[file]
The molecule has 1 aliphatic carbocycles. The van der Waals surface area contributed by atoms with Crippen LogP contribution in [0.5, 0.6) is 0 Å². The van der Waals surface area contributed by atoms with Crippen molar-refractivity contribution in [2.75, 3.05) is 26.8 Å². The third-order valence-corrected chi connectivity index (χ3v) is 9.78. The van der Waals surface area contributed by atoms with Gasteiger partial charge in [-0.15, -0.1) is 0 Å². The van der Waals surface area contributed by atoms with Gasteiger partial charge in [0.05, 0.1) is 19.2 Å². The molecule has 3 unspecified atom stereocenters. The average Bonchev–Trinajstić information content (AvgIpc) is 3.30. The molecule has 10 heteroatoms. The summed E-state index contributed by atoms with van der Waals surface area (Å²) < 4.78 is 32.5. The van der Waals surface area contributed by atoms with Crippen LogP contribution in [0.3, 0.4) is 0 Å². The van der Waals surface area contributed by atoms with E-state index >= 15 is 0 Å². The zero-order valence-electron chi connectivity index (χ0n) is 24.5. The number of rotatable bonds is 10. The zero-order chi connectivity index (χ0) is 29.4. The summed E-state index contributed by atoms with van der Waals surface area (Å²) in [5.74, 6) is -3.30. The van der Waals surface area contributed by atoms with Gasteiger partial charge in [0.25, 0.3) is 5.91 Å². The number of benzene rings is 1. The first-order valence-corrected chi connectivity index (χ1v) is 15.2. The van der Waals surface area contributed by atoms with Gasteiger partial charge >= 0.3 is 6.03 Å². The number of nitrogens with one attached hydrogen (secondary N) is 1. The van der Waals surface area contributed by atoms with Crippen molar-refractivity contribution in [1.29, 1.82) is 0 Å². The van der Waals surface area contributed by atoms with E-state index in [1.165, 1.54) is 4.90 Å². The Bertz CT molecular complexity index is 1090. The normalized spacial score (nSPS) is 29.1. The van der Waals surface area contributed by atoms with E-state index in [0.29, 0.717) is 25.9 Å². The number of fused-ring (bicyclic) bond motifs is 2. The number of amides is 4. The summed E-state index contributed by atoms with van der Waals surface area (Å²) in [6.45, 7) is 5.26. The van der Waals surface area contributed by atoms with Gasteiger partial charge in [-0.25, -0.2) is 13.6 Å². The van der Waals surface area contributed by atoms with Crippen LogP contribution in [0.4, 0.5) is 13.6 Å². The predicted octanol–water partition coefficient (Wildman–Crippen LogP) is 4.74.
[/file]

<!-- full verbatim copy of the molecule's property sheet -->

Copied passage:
The molecule has 1 aliphatic carbocycles. The van der Waals surface area contributed by atoms with Crippen LogP contribution in [0.5, 0.6) is 0 Å². The van der Waals surface area contributed by atoms with Crippen molar-refractivity contribution in [2.75, 3.05) is 26.8 Å². The third-order valence-corrected chi connectivity index (χ3v) is 9.78. The van der Waals surface area contributed by atoms with Gasteiger partial charge in [-0.15, -0.1) is 0 Å². The van der Waals surface area contributed by atoms with Gasteiger partial charge in [0.05, 0.1) is 19.2 Å². The molecule has 3 unspecified atom stereocenters. The average Bonchev–Trinajstić information content (AvgIpc) is 3.30. The molecule has 10 heteroatoms. The summed E-state index contributed by atoms with van der Waals surface area (Å²) < 4.78 is 32.5. The van der Waals surface area contributed by atoms with Crippen LogP contribution in [0.3, 0.4) is 0 Å². The van der Waals surface area contributed by atoms with E-state index >= 15 is 0 Å². The zero-order valence-electron chi connectivity index (χ0n) is 24.5. The number of rotatable bonds is 10. The zero-order chi connectivity index (χ0) is 29.4. The summed E-state index contributed by atoms with van der Waals surface area (Å²) in [5.74, 6) is -3.30. The van der Waals surface area contributed by atoms with Gasteiger partial charge in [0.25, 0.3) is 5.91 Å². The number of benzene rings is 1. The first-order valence-corrected chi connectivity index (χ1v) is 15.2. The van der Waals surface area contributed by atoms with Gasteiger partial charge >= 0.3 is 6.03 Å². The number of nitrogens with one attached hydrogen (secondary N) is 1. The van der Waals surface area contributed by atoms with Crippen molar-refractivity contribution in [1.29, 1.82) is 0 Å². The van der Waals surface area contributed by atoms with E-state index in [1.165, 1.54) is 4.90 Å². The Bertz CT molecular complexity index is 1090. The normalized spacial score (nSPS) is 29.1. The van der Waals surface area contributed by atoms with E-state index in [0.29, 0.717) is 25.9 Å². The number of fused-ring (bicyclic) bond motifs is 2. The number of amides is 4. The summed E-state index contributed by atoms with van der Waals surface area (Å²) in [6.45, 7) is 5.26. The van der Waals surface area contributed by atoms with Gasteiger partial charge in [-0.25, -0.2) is 13.6 Å². The van der Waals surface area contributed by atoms with Crippen LogP contribution in [0.4, 0.5) is 13.6 Å². The predicted octanol–water partition coefficient (Wildman–Crippen LogP) is 4.74.